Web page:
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  #11  
Old 04-16-2008
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Quote:
he can't take the US boat back to Brazil, unless it's for short visits
copacabana, expalin...the boat is not restricted by any visa limitations like a non-national citizen. His post clearly states he's looking at other countires to purchase, and he's seeking advice on where to locate the best trade.

Brazil is so restrictive that the import of vessels is prohibted by nationals?
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  #12  
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That's the law in Brazil. As a Brazilian (or whatever nationality) he can purchase a boat abroad, but he can't nationalize the boat. The boat can't stay in Brazil for more than 6 months at a time. If his plans are to liveaboard in Brazil most of the year, he'd be better off buying a boat in Brazil to avoid the need to keep leaving the country. Stupid law, I know, but it's there to "protect" the Brazilian boat industry. He can buy a new foreign boat, but with all the taxes and duties etc., it's just way too expensive.
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That's the law in Brazil
Wow, that's a bad law. Is boatbuilding a big industry in Brazil? No wonder our trade deficit is ever increasing.

can he build his own?
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  #14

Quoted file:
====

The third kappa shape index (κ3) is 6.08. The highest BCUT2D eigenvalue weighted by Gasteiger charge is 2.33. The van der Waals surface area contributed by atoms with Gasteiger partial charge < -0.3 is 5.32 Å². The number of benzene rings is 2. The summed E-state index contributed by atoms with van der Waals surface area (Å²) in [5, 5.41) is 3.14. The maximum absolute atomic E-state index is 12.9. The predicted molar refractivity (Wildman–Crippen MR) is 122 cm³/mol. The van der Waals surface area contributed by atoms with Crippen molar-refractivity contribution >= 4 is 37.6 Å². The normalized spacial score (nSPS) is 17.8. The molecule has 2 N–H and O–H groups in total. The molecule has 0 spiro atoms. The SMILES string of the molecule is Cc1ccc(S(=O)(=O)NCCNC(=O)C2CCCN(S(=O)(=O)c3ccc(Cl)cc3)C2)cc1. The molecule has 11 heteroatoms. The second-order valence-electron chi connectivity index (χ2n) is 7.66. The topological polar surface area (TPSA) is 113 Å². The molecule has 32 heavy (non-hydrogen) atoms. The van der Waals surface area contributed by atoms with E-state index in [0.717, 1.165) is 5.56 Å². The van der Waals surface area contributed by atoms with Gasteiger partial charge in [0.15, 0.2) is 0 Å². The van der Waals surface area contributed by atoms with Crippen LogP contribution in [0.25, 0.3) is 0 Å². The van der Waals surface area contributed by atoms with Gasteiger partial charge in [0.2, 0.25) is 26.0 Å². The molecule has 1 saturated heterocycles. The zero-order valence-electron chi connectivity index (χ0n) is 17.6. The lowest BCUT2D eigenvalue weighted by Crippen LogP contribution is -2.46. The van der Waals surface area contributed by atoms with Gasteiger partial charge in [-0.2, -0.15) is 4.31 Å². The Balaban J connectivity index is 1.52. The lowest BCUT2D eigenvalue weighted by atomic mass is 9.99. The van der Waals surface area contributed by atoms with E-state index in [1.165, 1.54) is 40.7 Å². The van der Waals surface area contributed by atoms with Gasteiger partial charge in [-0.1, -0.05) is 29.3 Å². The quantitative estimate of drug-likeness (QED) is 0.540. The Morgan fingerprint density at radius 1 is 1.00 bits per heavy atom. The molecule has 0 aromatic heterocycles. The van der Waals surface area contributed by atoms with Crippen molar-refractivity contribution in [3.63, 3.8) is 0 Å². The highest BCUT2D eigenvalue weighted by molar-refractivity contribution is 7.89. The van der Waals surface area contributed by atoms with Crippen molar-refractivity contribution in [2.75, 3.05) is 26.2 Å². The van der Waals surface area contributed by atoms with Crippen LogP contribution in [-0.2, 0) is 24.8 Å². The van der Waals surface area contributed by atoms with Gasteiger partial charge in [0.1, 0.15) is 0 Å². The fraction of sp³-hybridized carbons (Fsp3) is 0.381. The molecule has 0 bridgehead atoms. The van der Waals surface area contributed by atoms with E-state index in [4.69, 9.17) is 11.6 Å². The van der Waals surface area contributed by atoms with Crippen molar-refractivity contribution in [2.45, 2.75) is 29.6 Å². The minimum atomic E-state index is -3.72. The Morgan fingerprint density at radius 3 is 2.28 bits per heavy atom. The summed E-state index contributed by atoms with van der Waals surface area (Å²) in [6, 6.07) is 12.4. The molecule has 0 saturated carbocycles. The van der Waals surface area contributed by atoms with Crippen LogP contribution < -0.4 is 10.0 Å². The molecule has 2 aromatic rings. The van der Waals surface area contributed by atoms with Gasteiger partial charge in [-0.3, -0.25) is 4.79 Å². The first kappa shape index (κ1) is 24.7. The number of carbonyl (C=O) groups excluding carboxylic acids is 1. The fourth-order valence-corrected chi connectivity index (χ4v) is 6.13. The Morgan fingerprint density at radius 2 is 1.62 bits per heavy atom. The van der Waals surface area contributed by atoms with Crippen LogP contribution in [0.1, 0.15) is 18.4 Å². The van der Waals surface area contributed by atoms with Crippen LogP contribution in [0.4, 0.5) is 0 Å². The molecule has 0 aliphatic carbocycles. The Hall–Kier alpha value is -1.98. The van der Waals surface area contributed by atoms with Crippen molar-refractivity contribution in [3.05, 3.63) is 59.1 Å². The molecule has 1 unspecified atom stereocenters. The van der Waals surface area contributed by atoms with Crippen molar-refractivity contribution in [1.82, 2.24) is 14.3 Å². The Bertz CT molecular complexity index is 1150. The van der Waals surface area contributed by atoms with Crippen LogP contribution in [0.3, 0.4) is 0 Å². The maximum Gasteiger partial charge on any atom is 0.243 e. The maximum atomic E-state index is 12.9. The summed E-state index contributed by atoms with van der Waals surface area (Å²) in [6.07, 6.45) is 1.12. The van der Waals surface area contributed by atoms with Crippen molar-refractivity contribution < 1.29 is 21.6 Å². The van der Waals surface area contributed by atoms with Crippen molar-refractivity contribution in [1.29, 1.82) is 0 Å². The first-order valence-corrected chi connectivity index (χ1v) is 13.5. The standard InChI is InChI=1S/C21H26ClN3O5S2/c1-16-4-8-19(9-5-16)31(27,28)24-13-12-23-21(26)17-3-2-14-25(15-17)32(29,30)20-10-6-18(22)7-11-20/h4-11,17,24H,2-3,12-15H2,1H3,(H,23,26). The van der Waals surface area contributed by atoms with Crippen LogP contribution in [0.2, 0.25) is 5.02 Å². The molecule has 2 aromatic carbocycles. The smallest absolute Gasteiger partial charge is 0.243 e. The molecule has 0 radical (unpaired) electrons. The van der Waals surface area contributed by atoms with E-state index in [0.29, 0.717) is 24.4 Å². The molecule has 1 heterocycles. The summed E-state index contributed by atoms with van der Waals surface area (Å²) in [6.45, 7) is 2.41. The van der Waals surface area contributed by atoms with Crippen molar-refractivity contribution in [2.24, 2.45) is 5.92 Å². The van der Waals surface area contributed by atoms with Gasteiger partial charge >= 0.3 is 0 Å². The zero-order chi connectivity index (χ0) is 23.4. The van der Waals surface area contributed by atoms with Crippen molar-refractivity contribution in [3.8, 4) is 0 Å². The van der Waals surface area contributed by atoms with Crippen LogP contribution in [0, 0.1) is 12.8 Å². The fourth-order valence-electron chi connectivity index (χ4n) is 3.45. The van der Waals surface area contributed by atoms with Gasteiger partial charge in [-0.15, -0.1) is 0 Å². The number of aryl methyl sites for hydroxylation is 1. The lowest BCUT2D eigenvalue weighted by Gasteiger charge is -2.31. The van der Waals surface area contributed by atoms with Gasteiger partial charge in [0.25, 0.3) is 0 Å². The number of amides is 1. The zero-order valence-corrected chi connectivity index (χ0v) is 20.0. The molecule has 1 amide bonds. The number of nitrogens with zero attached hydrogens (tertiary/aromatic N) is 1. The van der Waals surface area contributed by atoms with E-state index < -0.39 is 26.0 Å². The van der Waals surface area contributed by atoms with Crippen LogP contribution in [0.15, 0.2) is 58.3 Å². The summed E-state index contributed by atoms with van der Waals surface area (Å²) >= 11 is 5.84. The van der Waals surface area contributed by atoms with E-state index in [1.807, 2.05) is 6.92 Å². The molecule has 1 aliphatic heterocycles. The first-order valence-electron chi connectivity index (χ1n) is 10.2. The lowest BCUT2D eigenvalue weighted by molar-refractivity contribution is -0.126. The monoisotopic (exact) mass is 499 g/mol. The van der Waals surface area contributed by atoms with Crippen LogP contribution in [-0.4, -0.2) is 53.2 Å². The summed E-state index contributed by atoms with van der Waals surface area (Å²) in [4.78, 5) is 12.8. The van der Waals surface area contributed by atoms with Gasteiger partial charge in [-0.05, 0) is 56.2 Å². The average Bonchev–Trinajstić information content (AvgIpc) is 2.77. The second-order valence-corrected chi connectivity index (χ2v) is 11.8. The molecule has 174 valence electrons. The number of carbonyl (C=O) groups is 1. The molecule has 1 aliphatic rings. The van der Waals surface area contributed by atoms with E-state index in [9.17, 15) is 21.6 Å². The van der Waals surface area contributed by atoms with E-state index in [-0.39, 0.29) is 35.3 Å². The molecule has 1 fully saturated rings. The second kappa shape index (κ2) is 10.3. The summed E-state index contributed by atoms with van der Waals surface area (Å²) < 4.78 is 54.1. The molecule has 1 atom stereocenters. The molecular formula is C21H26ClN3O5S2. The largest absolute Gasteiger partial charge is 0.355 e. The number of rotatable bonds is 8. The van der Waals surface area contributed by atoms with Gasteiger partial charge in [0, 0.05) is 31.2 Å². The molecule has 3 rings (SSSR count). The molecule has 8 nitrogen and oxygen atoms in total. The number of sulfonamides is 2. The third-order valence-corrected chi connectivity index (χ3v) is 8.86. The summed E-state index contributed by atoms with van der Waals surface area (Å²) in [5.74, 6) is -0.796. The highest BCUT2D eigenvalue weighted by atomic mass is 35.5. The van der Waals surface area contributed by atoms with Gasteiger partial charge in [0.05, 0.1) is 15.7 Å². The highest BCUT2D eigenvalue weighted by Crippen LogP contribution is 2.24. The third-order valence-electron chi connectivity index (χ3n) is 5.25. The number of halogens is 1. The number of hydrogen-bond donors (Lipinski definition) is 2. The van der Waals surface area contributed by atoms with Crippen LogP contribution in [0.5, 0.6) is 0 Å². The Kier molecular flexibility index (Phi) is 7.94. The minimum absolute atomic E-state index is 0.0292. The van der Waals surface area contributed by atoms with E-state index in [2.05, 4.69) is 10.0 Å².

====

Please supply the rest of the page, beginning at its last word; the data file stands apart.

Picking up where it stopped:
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Yes, bad law. And no, Brazil doesn't build a lot of boats. In fact, very few boats. That's probably a big part of the problem- no economy of scale, so boats are expensive. Also, there are heavy taxes levied against boats in Brazil. However, he can build his own no problem. A lot of people build their own as there is a real lack of proper vruising boats in Brazil.
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Amigos,

First of all, thank you for the welcome and all of the responses.

CD: thanks for the good advice, and for the insight about the distinction between "coastal cruisers/liveonboard" and "bluewater". I was not aware that some sailboats were more equal than others. Actually, I have spoken with some skippers who have sailed Beneteaus to Brazil for importers. I believe there were some issues with cabinetry not closing properly after the trip, but I was not told anything disparaging about seaworthiness. Of course, the internal shifting must indicate some undesirable torsion of the hull...I would imagine.

John: I don't have much experience, just a deep desire for a life change. and therefore I am deeply grateful for all the information and advice from you experienced sailors. Some have given me the same advice as you: to start with a 32 to 35 footer to gain experience. But I also realize that the comfort factor is critical for me and that I will probably stay put in Brazil for a while making short trips between Ubatuba, Paraty, Angra and Rio.

teshannon: why is teak a problem? Thank you for the tip on the Passports. By the way, I live on a farm here in Brazil and plant teak and cedro maria (another hardwood for naval construction)!

buckeyesailor: thanks for the welcome.

Marty: thanks for the info on ACR.